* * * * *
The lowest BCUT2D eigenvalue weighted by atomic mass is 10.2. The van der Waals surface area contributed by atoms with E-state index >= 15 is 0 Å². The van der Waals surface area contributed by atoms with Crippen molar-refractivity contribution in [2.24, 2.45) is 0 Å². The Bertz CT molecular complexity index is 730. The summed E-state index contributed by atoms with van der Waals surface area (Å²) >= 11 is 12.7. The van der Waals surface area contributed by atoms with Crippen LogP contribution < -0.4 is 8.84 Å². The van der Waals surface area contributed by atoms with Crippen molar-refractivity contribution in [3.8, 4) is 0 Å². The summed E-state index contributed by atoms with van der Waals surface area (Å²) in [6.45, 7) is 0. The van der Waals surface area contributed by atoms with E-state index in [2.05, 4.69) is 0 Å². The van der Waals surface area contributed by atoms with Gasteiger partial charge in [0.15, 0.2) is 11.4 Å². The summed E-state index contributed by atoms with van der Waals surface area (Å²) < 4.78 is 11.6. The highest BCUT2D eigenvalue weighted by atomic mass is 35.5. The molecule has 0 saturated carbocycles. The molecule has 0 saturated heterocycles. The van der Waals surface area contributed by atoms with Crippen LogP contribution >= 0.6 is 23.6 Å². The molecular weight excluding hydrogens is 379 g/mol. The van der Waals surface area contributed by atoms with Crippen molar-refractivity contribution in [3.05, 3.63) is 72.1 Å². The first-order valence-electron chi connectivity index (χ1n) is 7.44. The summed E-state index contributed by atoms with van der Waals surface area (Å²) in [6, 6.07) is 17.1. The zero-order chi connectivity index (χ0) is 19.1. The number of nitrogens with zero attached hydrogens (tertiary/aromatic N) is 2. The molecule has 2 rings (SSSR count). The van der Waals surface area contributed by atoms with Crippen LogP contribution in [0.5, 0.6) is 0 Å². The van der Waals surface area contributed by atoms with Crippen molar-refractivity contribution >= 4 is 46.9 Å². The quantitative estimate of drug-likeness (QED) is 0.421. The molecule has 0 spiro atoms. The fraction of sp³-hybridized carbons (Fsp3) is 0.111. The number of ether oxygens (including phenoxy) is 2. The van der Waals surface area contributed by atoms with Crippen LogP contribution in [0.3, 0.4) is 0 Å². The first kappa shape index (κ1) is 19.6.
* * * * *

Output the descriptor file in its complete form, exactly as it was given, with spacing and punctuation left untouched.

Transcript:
The lowest BCUT2D eigenvalue weighted by atomic mass is 10.2. The van der Waals surface area contributed by atoms with E-state index >= 15 is 0 Å². The van der Waals surface area contributed by atoms with Crippen molar-refractivity contribution in [2.24, 2.45) is 0 Å². The Bertz CT molecular complexity index is 730. The summed E-state index contributed by atoms with van der Waals surface area (Å²) >= 11 is 12.7. The van der Waals surface area contributed by atoms with Crippen LogP contribution < -0.4 is 8.84 Å². The van der Waals surface area contributed by atoms with Crippen molar-refractivity contribution in [3.8, 4) is 0 Å². The summed E-state index contributed by atoms with van der Waals surface area (Å²) in [6.45, 7) is 0. The van der Waals surface area contributed by atoms with E-state index in [2.05, 4.69) is 0 Å². The van der Waals surface area contributed by atoms with Gasteiger partial charge in [0.15, 0.2) is 11.4 Å². The summed E-state index contributed by atoms with van der Waals surface area (Å²) < 4.78 is 11.6. The highest BCUT2D eigenvalue weighted by atomic mass is 35.5. The molecule has 0 saturated carbocycles. The molecule has 0 saturated heterocycles. The van der Waals surface area contributed by atoms with Crippen LogP contribution >= 0.6 is 23.6 Å². The molecular weight excluding hydrogens is 379 g/mol. The van der Waals surface area contributed by atoms with Crippen molar-refractivity contribution in [3.05, 3.63) is 72.1 Å². The first-order valence-electron chi connectivity index (χ1n) is 7.44. The summed E-state index contributed by atoms with van der Waals surface area (Å²) in [6, 6.07) is 17.1. The zero-order chi connectivity index (χ0) is 19.1. The number of nitrogens with zero attached hydrogens (tertiary/aromatic N) is 2. The molecule has 2 rings (SSSR count). The van der Waals surface area contributed by atoms with Crippen LogP contribution in [0.5, 0.6) is 0 Å². The van der Waals surface area contributed by atoms with Crippen molar-refractivity contribution >= 4 is 46.9 Å². The quantitative estimate of drug-likeness (QED) is 0.421. The molecule has 0 spiro atoms. The fraction of sp³-hybridized carbons (Fsp3) is 0.111. The number of ether oxygens (including phenoxy) is 2. The van der Waals surface area contributed by atoms with Crippen LogP contribution in [0.3, 0.4) is 0 Å². The first kappa shape index (κ1) is 19.6.